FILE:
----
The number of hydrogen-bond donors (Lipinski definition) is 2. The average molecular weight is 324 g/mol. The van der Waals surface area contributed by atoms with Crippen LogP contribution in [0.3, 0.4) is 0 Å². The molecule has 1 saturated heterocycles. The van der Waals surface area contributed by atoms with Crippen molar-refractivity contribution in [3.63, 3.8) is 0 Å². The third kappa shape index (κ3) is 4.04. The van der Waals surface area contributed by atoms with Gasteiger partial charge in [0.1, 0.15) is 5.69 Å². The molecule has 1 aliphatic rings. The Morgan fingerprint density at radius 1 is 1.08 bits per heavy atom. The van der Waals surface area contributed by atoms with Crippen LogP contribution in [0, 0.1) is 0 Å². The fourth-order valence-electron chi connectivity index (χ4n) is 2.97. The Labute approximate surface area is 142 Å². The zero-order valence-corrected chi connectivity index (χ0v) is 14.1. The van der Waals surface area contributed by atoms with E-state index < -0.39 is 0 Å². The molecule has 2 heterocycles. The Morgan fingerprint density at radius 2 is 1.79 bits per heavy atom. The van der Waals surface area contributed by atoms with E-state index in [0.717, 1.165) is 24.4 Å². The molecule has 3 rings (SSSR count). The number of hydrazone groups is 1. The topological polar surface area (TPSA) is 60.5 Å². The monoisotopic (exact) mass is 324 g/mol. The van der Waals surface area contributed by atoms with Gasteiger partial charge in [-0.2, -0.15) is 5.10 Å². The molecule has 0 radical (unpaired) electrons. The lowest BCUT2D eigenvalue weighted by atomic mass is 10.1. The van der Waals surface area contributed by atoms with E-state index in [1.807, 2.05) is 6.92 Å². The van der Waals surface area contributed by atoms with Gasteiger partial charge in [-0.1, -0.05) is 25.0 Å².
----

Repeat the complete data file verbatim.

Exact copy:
The number of hydrogen-bond donors (Lipinski definition) is 2. The average molecular weight is 324 g/mol. The van der Waals surface area contributed by atoms with Crippen LogP contribution in [0.3, 0.4) is 0 Å². The molecule has 1 saturated heterocycles. The van der Waals surface area contributed by atoms with Crippen molar-refractivity contribution in [3.63, 3.8) is 0 Å². The third kappa shape index (κ3) is 4.04. The van der Waals surface area contributed by atoms with Gasteiger partial charge in [0.1, 0.15) is 5.69 Å². The molecule has 1 aliphatic rings. The Morgan fingerprint density at radius 1 is 1.08 bits per heavy atom. The van der Waals surface area contributed by atoms with Crippen LogP contribution in [0, 0.1) is 0 Å². The fourth-order valence-electron chi connectivity index (χ4n) is 2.97. The Labute approximate surface area is 142 Å². The zero-order valence-corrected chi connectivity index (χ0v) is 14.1. The van der Waals surface area contributed by atoms with E-state index < -0.39 is 0 Å². The molecule has 2 heterocycles. The Morgan fingerprint density at radius 2 is 1.79 bits per heavy atom. The van der Waals surface area contributed by atoms with E-state index in [0.717, 1.165) is 24.4 Å². The molecule has 3 rings (SSSR count). The number of hydrazone groups is 1. The topological polar surface area (TPSA) is 60.5 Å². The monoisotopic (exact) mass is 324 g/mol. The van der Waals surface area contributed by atoms with Gasteiger partial charge in [-0.2, -0.15) is 5.10 Å². The molecule has 0 radical (unpaired) electrons. The lowest BCUT2D eigenvalue weighted by atomic mass is 10.1. The van der Waals surface area contributed by atoms with E-state index in [1.807, 2.05) is 6.92 Å². The van der Waals surface area contributed by atoms with Gasteiger partial charge in [-0.1, -0.05) is 25.0 Å².